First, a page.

Former Head of Sales, Financial Services at Accenture
Guido has 25 years of experience in IT consulting and is the Former Head of the sales organization at Accenture for North America financial services accountable for several billion of dollars annually. He has experience selling all lines of consulting business from management consulting to application development or standard ERP. Guido spent 15 years working in sales at Accenture before becoming Partner at Capco where he led the New York business at the specialised consultant. Guido currently works for Iron Mountain, a company that specialised in content management and transformation services. Read moreView Profile Page
Could you provide an introduction to your role and responsibilities, including your historical work in IT consulting?
I have been doing this for 25 years. I started in technology transformation with a company called EDS. Electronic Data Systems no longer exists, but they invented the outsourcing market and were later acquired by HP, which eventually flowed into the current DXC, which is still one of the market leaders in technology outsourcing. I did a brief stint there for four years and then was recruited into Accenture, originally in the IT transformation space. This is the early 2000s, so remember the dotcom bubble had burst and crashed and there was a global recession.
You are obviously barely old enough to have been alive back then, but it was quite the recession; nothing compared to the 2008 crash, but suddenly IT transformation became a pressing concern on at least three counts. Firstly, the market was not growing, so cost efficiency was a big factor. Secondly, there was much untapped potential driven by the fact that, during the 80s and the 90s, companies focused on growing larger and becoming more powerful and industrializing many mergers and acquisitions. The banking sector, for example, had left many inefficiencies which were ripe for the picking, especially given the cost pressures.
The third phenomenal disrupter started in the United States, where the biggest pioneer was JP Morgan. All global companies, particularly financial institutions, saw the arrival of labor arbitrage and globalization of IT services. For the following eight years, in various capacities, I balanced these three pressures – the drive to industrialization – doing things better and more efficiently and displacing cost with lower cost sources of labor, using global provision.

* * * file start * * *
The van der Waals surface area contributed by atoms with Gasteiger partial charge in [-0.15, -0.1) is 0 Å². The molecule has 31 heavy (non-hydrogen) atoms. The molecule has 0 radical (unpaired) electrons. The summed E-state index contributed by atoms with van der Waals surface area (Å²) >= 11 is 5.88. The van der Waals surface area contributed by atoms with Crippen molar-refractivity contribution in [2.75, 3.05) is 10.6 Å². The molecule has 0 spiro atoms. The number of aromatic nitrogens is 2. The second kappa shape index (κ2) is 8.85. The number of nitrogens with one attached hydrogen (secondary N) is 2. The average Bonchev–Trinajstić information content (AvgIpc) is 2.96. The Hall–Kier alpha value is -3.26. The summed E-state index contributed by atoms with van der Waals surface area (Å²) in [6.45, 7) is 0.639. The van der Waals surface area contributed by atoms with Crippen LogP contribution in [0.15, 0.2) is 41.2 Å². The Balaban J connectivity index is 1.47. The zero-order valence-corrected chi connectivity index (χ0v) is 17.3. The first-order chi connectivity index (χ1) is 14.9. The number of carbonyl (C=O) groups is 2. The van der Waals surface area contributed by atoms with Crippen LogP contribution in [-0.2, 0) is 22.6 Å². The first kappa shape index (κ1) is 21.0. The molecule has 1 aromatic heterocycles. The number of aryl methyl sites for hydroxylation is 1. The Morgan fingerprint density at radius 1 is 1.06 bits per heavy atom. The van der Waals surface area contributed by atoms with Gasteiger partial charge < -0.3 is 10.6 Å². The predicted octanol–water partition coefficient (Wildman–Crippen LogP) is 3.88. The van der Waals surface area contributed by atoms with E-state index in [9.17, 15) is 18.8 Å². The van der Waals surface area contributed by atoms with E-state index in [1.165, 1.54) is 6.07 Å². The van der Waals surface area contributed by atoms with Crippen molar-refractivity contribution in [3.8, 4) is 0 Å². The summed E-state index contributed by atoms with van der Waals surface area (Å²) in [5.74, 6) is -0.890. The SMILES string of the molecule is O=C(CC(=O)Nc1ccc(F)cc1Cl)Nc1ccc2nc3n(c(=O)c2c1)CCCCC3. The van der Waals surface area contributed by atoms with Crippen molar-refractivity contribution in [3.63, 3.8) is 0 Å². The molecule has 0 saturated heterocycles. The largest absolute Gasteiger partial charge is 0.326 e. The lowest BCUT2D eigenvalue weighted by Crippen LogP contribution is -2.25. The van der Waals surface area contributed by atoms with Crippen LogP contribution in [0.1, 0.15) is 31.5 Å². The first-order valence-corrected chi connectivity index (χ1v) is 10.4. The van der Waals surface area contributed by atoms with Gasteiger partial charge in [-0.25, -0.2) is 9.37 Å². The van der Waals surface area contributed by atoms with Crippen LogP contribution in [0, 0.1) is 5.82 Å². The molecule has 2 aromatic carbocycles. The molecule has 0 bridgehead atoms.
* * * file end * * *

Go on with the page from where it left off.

I now live in the United States, but in that decade, I was still in Europe. The 2000s were an important era for growth and expansion of the European Union. The 2004 accession brought on many new countries and brought to fulfillment the process of market liberalization which began with the fall of communism in the early 90s. Eastern Europe had a population in excess of 130 million people, across several countries with high single-digit GDP growth rates.
That was an exciting new frontier for companies and most of those markets and economies got liberalized by foreign direct investment. That is an interesting way of saying Western European or global companies bought stakes or total ownership of local companies. That was the media I came of age in, during a decade bookmarked by two crises geopolitically – the dotcom bubble bursting and the financial market meltdown of late 2007, which devoured both 2008 and 2009 – launched with the terrible events of September 11th 2001 and marked, at the end of the decade, with the first Obama administration bringing a new dawn and hope.
I will not get too political on whether that hope was fulfilled or not; I am speaking to the mood at the end of the decade. In many ways, that was the cycle. A global recovery occurred after the financial markets meltdown, which launched the following decade, and started a new cycle in the professional services and consulting segment of the economy with the birth of the digital revolution era.
The first decade of the new Millennium was about information technology as a non-strategic source of cost; something that needs to work well but be as industrialized as possible. The decade we have just concluded sees technology as our friend. The end of the previous decade saw the large-scale adoption of social media and the mass diffusion of the smart phone, particularly the iPhone. All these phenomena, combined with great expansion of new and transformed customer experiences through Amazon, Google and many others, transformed the way citizens, let alone consultants or business operators, think about any business experience. That has defined the second decade. I spent 16 years swimming in that media with Accenture, where I moved from technology strategy consulting to large scale transformation. My position was head of the sales organization for North American financial services, which was annually accountable for several billion dollars. After specializing in financial services, I left Accenture and joined a specialized consulting company called Capco, where I led the New York business of the company.